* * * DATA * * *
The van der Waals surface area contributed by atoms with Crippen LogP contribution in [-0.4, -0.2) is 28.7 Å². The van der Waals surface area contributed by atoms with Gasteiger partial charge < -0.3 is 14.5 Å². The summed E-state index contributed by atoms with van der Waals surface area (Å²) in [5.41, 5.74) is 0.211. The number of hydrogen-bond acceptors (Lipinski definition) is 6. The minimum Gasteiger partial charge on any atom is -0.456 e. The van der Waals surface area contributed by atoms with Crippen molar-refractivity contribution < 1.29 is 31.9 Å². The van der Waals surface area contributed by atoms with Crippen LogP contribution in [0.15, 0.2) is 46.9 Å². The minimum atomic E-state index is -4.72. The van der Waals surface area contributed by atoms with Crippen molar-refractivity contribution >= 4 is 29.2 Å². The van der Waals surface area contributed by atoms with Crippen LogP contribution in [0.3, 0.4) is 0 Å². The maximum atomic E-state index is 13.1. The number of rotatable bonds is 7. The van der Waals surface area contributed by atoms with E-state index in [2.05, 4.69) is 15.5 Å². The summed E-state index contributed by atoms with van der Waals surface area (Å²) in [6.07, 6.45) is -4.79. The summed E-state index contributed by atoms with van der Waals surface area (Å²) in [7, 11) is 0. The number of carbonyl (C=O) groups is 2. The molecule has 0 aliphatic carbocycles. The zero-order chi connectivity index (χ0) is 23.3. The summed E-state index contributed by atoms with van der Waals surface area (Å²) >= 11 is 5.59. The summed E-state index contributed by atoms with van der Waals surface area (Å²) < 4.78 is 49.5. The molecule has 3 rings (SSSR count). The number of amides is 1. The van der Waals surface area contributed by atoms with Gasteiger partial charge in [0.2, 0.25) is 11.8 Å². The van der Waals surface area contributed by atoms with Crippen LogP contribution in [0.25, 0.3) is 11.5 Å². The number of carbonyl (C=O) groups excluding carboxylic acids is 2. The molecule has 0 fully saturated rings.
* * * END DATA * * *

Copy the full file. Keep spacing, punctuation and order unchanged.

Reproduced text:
The van der Waals surface area contributed by atoms with Crippen LogP contribution in [-0.4, -0.2) is 28.7 Å². The van der Waals surface area contributed by atoms with Gasteiger partial charge < -0.3 is 14.5 Å². The summed E-state index contributed by atoms with van der Waals surface area (Å²) in [5.41, 5.74) is 0.211. The number of hydrogen-bond acceptors (Lipinski definition) is 6. The minimum Gasteiger partial charge on any atom is -0.456 e. The van der Waals surface area contributed by atoms with Crippen molar-refractivity contribution < 1.29 is 31.9 Å². The van der Waals surface area contributed by atoms with Crippen LogP contribution in [0.15, 0.2) is 46.9 Å². The minimum atomic E-state index is -4.72. The van der Waals surface area contributed by atoms with Crippen molar-refractivity contribution >= 4 is 29.2 Å². The van der Waals surface area contributed by atoms with Crippen LogP contribution in [0.3, 0.4) is 0 Å². The maximum atomic E-state index is 13.1. The number of rotatable bonds is 7. The van der Waals surface area contributed by atoms with E-state index in [2.05, 4.69) is 15.5 Å². The summed E-state index contributed by atoms with van der Waals surface area (Å²) in [6.07, 6.45) is -4.79. The summed E-state index contributed by atoms with van der Waals surface area (Å²) in [7, 11) is 0. The number of carbonyl (C=O) groups is 2. The molecule has 0 aliphatic carbocycles. The zero-order chi connectivity index (χ0) is 23.3. The summed E-state index contributed by atoms with van der Waals surface area (Å²) >= 11 is 5.59. The summed E-state index contributed by atoms with van der Waals surface area (Å²) < 4.78 is 49.5. The molecule has 3 rings (SSSR count). The number of amides is 1. The van der Waals surface area contributed by atoms with Gasteiger partial charge in [0.2, 0.25) is 11.8 Å². The van der Waals surface area contributed by atoms with Crippen LogP contribution in [0.25, 0.3) is 11.5 Å². The number of carbonyl (C=O) groups excluding carboxylic acids is 2. The molecule has 0 fully saturated rings.